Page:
A quartet of outside law firms and accountants will help probe how banks ended up taking control of more than $2 billion at a key China Evergrande Group subsidiary.
Last week, the highly indebted Chinese real-estate developer and its Evergrande Property Services Group Ltd. unit said lenders had enforced their rights over 13.4 billion yuan, or about $2.1 billion, of bank deposits pledged by the subsidiary to guarantee third-party borrowing.
The professional advisers will work with non-executive directors at Evergrande and its property-services unit, after both companies set up board committees to investigate the incident.
“Preliminary investigation has revealed that the pledge of the relevant deposits and the enforcement took place in 2021,” Evergrande said late Tuesday in a filing to the Hong Kong stock exchange.
China Evergrande said it will hire Reed Smith Richards Butler LLP, while the subsidiary will appoint DLA Piper, Jincheng Tongda & Neal and Grant Thornton China. Both companies said the investigation committees had begun collecting information and will strive to complete their probes as soon as possible.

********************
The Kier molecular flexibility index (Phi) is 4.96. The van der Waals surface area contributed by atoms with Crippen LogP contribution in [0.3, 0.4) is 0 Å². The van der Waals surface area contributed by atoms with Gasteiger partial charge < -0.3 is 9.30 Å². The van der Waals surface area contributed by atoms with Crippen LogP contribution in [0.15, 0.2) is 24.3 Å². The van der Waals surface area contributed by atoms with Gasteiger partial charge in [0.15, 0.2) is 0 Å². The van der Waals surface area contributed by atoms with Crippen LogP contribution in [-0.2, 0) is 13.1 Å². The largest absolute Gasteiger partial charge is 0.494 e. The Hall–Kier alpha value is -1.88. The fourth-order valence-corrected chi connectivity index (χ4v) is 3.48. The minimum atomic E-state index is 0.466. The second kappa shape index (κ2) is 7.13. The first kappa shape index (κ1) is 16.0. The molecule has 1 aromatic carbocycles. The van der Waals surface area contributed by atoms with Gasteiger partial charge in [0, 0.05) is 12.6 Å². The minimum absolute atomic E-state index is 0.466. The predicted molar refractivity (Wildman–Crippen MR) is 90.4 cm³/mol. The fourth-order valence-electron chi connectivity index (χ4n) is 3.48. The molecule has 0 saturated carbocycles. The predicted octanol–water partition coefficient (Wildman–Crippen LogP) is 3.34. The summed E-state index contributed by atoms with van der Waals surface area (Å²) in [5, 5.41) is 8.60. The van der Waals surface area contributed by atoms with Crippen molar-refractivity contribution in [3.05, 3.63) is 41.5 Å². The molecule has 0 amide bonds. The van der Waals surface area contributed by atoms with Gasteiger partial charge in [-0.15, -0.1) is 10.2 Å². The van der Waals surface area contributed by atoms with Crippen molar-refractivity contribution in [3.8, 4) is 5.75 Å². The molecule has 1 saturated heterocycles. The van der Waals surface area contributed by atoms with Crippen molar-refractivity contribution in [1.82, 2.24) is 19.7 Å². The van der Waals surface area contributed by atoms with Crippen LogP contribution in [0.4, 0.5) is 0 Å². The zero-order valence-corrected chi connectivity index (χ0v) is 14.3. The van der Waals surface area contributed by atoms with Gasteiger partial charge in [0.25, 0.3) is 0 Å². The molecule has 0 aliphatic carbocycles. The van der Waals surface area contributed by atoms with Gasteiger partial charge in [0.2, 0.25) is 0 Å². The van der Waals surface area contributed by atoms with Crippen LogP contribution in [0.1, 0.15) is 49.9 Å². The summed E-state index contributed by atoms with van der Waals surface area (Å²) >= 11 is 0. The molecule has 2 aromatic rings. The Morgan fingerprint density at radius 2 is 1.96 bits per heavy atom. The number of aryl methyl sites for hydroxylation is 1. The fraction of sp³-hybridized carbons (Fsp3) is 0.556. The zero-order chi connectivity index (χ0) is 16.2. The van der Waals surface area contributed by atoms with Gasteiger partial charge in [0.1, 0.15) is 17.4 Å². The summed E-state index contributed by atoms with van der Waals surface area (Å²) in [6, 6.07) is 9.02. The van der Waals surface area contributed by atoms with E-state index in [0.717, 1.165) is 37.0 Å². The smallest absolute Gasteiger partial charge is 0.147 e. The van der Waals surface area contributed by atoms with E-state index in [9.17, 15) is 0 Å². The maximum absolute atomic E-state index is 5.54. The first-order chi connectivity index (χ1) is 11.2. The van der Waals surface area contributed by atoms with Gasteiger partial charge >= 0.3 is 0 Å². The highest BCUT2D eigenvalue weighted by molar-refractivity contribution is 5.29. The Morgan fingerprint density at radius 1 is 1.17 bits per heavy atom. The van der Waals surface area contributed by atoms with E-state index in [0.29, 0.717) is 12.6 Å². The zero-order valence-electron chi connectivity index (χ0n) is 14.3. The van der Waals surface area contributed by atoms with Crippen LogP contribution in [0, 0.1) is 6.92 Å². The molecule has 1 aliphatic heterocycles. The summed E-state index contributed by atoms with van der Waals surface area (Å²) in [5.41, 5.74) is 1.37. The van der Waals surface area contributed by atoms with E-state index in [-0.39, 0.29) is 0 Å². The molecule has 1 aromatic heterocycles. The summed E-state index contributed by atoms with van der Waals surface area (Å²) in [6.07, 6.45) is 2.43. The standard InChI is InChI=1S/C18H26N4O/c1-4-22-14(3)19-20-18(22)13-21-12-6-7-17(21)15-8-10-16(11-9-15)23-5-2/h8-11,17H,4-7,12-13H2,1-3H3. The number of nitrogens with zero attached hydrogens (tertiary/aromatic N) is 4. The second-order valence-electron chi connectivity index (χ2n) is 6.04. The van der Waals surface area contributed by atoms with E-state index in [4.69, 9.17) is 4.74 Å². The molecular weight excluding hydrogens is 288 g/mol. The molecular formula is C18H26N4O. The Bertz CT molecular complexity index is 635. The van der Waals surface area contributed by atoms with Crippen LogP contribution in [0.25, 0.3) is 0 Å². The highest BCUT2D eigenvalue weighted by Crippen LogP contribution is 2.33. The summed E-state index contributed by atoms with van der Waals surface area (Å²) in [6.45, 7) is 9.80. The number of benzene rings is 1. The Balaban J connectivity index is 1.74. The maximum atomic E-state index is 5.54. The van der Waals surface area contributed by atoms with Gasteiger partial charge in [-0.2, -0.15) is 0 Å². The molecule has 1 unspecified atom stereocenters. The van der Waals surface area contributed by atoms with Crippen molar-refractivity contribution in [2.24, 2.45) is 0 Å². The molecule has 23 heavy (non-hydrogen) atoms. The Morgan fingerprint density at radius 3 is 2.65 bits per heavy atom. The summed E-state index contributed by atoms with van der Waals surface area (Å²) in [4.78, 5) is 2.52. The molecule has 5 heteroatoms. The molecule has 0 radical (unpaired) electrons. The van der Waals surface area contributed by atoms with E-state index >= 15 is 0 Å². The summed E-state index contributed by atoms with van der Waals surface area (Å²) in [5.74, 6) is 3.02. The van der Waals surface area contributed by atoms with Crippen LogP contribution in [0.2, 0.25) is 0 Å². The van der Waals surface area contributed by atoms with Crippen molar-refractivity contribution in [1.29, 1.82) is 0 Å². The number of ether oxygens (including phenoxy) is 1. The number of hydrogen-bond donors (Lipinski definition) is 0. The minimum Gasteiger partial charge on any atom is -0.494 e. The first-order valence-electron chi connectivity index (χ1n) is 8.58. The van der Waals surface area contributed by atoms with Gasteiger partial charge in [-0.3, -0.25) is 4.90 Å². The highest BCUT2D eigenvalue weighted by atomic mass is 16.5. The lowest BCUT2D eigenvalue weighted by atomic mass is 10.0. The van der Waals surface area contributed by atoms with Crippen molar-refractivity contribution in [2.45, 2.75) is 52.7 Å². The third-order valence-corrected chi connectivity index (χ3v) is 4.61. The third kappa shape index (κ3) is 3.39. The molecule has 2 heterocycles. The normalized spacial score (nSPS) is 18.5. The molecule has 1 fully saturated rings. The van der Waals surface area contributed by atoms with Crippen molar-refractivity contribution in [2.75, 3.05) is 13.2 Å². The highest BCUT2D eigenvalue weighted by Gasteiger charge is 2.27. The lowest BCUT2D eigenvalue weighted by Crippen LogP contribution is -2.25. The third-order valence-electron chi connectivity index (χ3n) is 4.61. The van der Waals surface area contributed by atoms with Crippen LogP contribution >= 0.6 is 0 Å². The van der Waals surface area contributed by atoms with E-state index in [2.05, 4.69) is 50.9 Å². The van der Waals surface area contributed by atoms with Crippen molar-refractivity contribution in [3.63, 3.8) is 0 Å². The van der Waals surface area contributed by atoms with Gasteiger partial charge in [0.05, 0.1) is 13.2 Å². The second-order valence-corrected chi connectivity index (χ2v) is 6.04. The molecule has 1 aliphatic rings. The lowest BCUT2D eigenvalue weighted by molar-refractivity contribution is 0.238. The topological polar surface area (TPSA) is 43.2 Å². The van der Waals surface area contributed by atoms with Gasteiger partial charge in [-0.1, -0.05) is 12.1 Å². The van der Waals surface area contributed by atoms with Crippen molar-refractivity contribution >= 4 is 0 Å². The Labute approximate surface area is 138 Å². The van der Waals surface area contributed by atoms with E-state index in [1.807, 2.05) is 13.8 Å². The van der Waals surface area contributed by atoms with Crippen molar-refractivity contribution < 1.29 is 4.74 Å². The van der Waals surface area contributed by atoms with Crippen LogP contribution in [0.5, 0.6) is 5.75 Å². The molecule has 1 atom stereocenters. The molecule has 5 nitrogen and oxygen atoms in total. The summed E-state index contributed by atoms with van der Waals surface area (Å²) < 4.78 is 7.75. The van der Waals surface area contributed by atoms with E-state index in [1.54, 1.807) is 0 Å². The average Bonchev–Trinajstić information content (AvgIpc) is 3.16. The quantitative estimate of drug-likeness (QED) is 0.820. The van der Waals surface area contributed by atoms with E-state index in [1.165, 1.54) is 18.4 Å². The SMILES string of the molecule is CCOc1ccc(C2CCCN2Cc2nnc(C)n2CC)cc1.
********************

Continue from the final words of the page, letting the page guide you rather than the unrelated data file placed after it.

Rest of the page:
Shares in the two Hong Kong-listed companies and another major Evergrande subsidiary, China Evergrande New Energy Vehicle Group Ltd., had been halted since March 21.
On Wednesday, shares in the car-making unit, which is also known as Evergrande Auto, resumed trading and fell as much as 14% in morning trade. Evergrande Auto said it was seeking more information on the deposit seizure. “The board considers that this primarily concerns a sister company,” it added.
Evergrande Auto said its shares would be halted again from Friday, as it won’t meet Hong Kong’s March 31 deadline to publish audited annual results. It said it expects to release the audited results in about three months.
Evergrande and Evergrande Property Services, whose shares are still suspended, have both said they won’t meet the deadline for audited results either.
In another filing, Evergrande said it had agreed to offload a stake in Crystal City, a project in the eastern Chinese city of Hangzhou, for 3.66 billion yuan, or about $575 million.
The two state-owned buyers will pay Evergrande within 20 months after the sale is completed, it said. About a quarter of the proceeds will be used to repay construction fees owed to one of the buyers, Evergrande added.
Evergrande is China’s most-indebted property developer, with the equivalent of more than $300 billion in liabilities as of June 2021. It defaulted on its offshore debts in December.
Last week, Evergrande told offshore creditors it was on track to deliver a global restructuring plan by July, but warned that there may be additional pledges and guarantees made from the company’s offshore subsidiaries to onshore entities.
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